Hallooo! I’ve been away much longer than I expected to be. A couple of weeks ago, I was in Korea; this past week I’ve been dealing with jet lag, a freak storm that dropped six inches of snow, two sick kids, etc. I was desperately feeling the need for a “reset.” On Friday morning the most amazing, miraculous thing happened, which helped me do just that…I’ll write about this on Monday. Today I’m republishing one of the very first posts I put on this blog, because it will give you some background for Monday’s post.
(Oh, and if you want to read Part 1 of this post, you can find it here).
It would be reasonable to assume that given my long and checkered past with pet ownership, I might have taken a break from animal husbandry during my four years at Dartmouth College. That logical assumption would be based on the faulty supposition that I myself am a rational human being. When a friend of mine discovered an orphaned baby squirrel at the base of a tree and brought him over to my apartment, I was utterly entranced, and threw myself headlong into the project of rehabilitating him. Basil the squirrel ate everything I fed him with great gusto. To make sure he wasn’t eaten with great gusto by my roommate’s two enormous cats, I put him in a sock and took him to all my classes. And thus Basil the squirrel not only received free room and board, he also received a free Ivy League education.
I conscientiously supplemented the college lectures he attended on Russian literature with some more practical training. Every day I would take him out to a tree and encourage him to climb it. The first day I put him on the tree he remained frozen in place, trembling and peeing uncontrollably. He was only too glad to come back home with me in his sock. So that he could practice his tree climbing skills at home, I found a big branch and periodically put it and Basil out on our fire escape landing. My roommates’ cats tracked his every move from the other side of the screened window with keen interest.
Once I glanced out the window to check on him and was horrified to discover that he had disappeared. I ran down the stairs and checked all around for an injured baby squirrel on the ground underneath the fire escape. He was nowhere to be found. I could only assume that he had fallen to his death and was then eaten by one of the tribe of inbred, six-toed, cross-eyed feral cats that prowled around our parking lot.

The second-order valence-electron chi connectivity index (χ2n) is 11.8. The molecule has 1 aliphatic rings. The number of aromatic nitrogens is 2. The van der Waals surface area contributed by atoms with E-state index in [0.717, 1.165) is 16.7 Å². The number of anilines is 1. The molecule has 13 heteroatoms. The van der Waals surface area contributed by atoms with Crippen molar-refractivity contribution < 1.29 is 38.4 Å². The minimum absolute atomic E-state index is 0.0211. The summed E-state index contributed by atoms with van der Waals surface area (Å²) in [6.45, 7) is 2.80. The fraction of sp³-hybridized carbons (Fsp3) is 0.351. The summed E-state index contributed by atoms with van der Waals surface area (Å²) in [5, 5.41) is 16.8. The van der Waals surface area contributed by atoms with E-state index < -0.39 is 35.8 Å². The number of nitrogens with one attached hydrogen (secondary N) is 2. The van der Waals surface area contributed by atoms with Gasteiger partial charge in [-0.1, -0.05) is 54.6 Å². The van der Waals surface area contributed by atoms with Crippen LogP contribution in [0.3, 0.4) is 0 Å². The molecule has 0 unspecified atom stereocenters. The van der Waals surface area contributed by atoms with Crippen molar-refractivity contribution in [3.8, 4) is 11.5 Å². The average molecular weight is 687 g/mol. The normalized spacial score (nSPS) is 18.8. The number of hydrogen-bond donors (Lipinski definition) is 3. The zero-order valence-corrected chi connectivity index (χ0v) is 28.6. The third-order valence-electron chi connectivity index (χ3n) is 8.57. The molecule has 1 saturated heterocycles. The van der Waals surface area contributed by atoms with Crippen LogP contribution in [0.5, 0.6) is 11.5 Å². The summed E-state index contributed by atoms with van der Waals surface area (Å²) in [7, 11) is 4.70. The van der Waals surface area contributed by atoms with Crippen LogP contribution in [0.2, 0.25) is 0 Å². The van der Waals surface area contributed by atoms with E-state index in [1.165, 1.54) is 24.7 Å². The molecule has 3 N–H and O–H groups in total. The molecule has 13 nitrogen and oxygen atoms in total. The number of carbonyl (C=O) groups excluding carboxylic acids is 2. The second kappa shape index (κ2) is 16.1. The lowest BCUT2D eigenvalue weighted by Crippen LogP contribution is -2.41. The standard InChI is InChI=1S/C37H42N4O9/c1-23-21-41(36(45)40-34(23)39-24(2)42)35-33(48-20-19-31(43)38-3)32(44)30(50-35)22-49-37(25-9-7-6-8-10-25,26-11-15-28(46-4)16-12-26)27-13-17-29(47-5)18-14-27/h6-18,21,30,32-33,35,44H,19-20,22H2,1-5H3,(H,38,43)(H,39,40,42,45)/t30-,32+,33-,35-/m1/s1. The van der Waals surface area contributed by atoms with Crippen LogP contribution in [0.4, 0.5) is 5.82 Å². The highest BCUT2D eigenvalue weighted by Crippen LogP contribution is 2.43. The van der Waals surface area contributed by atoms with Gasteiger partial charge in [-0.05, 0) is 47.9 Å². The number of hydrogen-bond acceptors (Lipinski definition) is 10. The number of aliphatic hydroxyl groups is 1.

With a heavy heart I climbed the stairs back to my apartment. My upstairs neighbor met me in the stairwell. “Is this your squirrel?!” she asked me, handing Basil over to me.
Unbeknownst to me at the time, squirrels are able to scale brick walls. He had climbed up to the next fire escape. My neighbor had stepped out of the shower and had gone to open her window, still wrapped in a towel. As soon as Basil spotted her, he took a flying leap and landed in her cleavage.
Every day I took Basil to his tree. Every day he climbed a little further up the trunk, and took a longer time to return when I called him. One day I lost sight of him in the branches. I craned my neck searching for him and called him over and over again. Finally, blinking back tears, I decided this must be good-bye.
A few days later I sat wistfully at my desk by an open window. “Born Free” was ringing in my ears. Just as I was about to burst forth into lusty song to join my voice to the swelling internal chorus: “..as free as the wind bl—“ I could hear someone urgently calling my name. Another neighbor, who lived on the other side of the parking lot had just rescued Basil from the jaws of one of the wild cats. I ran down. As soon as Basil saw me coming towards him he streaked across the gravel lot, ran up my leg and torso until he reached my shoulder, and there he sat, boldly scolding and taunting the cats. After a few days I let him go back to his tree, and it really was good-bye. I never saw him again.